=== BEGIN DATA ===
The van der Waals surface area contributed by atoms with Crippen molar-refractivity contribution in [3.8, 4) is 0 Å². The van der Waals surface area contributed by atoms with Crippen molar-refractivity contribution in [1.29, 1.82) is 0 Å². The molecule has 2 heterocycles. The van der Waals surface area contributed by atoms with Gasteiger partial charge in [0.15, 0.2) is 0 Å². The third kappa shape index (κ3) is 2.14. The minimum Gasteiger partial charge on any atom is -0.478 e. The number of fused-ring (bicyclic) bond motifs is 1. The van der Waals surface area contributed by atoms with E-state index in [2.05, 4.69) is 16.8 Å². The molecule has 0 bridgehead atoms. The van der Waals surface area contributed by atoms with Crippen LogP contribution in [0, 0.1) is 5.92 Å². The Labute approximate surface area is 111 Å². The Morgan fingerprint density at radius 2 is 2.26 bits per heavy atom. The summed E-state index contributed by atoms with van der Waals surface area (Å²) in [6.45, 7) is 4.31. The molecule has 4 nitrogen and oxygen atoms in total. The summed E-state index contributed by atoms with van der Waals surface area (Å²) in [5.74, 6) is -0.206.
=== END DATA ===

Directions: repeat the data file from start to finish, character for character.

The van der Waals surface area contributed by atoms with Crippen molar-refractivity contribution in [3.8, 4) is 0 Å². The van der Waals surface area contributed by atoms with Crippen molar-refractivity contribution in [1.29, 1.82) is 0 Å². The molecule has 2 heterocycles. The van der Waals surface area contributed by atoms with Gasteiger partial charge in [0.15, 0.2) is 0 Å². The third kappa shape index (κ3) is 2.14. The minimum Gasteiger partial charge on any atom is -0.478 e. The number of fused-ring (bicyclic) bond motifs is 1. The van der Waals surface area contributed by atoms with E-state index in [2.05, 4.69) is 16.8 Å². The molecule has 0 bridgehead atoms. The van der Waals surface area contributed by atoms with Crippen LogP contribution in [0, 0.1) is 5.92 Å². The Labute approximate surface area is 111 Å². The Morgan fingerprint density at radius 2 is 2.26 bits per heavy atom. The summed E-state index contributed by atoms with van der Waals surface area (Å²) in [6.45, 7) is 4.31. The molecule has 4 nitrogen and oxygen atoms in total. The summed E-state index contributed by atoms with van der Waals surface area (Å²) in [5.74, 6) is -0.206.